Saturday, April 20, 2013

Fuzzing Monitoring with WinDBG Console Debugger(cdb.exe)

Hi readers, It's been more than three months I haven't written any blog post, Hope you guys are doing well. In this post I will share one of my fuzzing helper script. During Fuzz testing of any application in automated manner, we provide invalid, unexpected, or random data to the inputs of a the target program. The target program is then monitored for unusual behavior.

Generating test case is entirely depending on you, and this is the key of finding good number of quality bugs. But monitoring the target application during fuzz testing is also very important. One can monitor the target application in many ways.


  1. Monitor for Process Termination
  2. Monitor the Event Log
  3. Monitor Application Crashes using debugger

In general I use Python's debugger module known as "pydbg" to monitor behavior/crash of the application I am fuzzing, but I was looking for something better and faster. So I posted a question on NullCon Google group Increasing Fuzzing Speed.

Many great ideas and suggestions came out of the discussion. So from that I finally I decided to try WinDBG Console debugger ( cdb.exe ) as fuzzing monitoring tool. So using this console debugger I wrote on very simple and small python class which can be used to monitor any windows application while fuzzing.
This script doesn't have any test case generator, As I have already told you generating test cases is the key of getting good quality bugs in any application and its entirely depend on you how you generate test cases.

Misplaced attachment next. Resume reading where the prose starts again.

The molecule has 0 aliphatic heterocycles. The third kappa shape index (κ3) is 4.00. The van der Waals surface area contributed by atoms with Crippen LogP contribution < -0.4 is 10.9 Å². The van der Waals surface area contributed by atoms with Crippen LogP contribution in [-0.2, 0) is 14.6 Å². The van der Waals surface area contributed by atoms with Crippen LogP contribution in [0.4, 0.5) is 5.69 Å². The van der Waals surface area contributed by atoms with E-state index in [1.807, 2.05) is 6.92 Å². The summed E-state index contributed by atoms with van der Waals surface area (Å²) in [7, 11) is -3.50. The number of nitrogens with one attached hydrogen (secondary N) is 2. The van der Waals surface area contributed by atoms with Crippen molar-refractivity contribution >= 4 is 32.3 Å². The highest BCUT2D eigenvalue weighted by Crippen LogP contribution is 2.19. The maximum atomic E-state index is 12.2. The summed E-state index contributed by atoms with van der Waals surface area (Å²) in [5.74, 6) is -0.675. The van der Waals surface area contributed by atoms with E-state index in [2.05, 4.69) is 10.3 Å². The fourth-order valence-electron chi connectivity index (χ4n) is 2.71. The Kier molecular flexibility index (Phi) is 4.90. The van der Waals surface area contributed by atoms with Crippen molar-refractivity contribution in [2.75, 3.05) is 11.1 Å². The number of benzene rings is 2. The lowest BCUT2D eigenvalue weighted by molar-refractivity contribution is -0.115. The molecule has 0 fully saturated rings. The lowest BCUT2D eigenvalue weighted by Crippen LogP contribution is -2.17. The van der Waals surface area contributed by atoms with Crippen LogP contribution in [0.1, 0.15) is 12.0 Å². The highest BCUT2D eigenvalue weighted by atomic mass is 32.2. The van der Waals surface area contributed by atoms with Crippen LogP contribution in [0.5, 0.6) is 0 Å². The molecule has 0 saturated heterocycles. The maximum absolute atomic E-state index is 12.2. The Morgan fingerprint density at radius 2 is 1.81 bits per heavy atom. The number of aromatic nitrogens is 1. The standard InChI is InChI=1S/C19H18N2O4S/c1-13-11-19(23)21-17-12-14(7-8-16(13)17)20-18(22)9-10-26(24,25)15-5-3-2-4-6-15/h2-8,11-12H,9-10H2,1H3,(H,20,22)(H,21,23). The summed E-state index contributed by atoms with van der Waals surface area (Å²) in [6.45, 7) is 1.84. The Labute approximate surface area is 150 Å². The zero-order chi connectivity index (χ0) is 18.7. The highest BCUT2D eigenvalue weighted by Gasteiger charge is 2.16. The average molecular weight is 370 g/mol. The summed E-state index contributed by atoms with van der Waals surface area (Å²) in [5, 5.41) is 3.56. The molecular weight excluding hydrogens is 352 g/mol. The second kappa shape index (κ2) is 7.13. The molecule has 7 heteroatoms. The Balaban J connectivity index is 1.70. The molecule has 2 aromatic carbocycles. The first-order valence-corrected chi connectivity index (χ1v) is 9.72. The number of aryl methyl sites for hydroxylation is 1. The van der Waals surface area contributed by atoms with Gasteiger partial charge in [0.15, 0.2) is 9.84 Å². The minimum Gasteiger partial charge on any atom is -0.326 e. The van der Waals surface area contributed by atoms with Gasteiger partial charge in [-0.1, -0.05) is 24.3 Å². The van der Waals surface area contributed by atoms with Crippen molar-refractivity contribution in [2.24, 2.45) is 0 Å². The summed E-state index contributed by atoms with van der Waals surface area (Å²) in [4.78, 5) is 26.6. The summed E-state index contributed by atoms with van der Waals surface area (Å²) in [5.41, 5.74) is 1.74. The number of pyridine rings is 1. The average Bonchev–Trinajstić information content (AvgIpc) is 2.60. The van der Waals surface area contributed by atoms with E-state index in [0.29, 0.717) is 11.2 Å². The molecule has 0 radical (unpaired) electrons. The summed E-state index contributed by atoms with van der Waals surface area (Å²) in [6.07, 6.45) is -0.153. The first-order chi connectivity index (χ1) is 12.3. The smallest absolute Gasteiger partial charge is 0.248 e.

So here is the python class : This script uses "cdb.exe" so make sure you have that installed.
And You can use this class in this way to monitor and track crashes:


Final Thought: I was not very happy with the performance of this fuzzing monitoring script. I consider pydbg is a better options than WinDBG ( cdb.exe )for fuzzing monitoring. If I compare the speed between the fuzzer which I've written using pydbg and this one(using cdb.exe), then I realized that fuzzing speed was much slower when "cdb.exe" was used for monitoring.

Thursday, April 11, 2013

Buffer Overflow Vulnerabilty in VLC Media Player ASF Demuxer


Affected versions  : VLC media player 2.0.5 and earlier
CVE reference      : CVE-2013-1954
Official Advisory:

http://www.videolan.org/security/sa1302.html

Image Source : http://hackread.com/critical-vulnerability-found-on-vlc-media-player/


Details:
When parsing a specially crafted ASF movie, a buffer overflow might occur.
Impact
If successful, a malicious third party could trigger an invalid memory access, leading to a crash of VLC media player's process. In some cases attackers might exploit this issue to execute arbitrary code within the context of the application.
Threat mitigation
Exploitation of this issue requires the user to explicitly open a specially crafted ASF movie.
Workarounds
The user should refrain from opening files from untrusted third parties or accessing untrusted remote sites (or disable the VLC browser plugins), until the patch is applied.
Alternatively, the ASF demuxer (libasf_plugin.*) can be removed manually from the VLC plugin installation directory. This will prevent ASF movie playback.
Solution
This issue is addressed in VLC media player 2.0.x source code repository by replacing a macro with a static inline and improved bounds checking.
This patch is included in VLC's 2.0.6 release.
Windows and Mac OS X builds can be found on the VideoLAN nightlies website.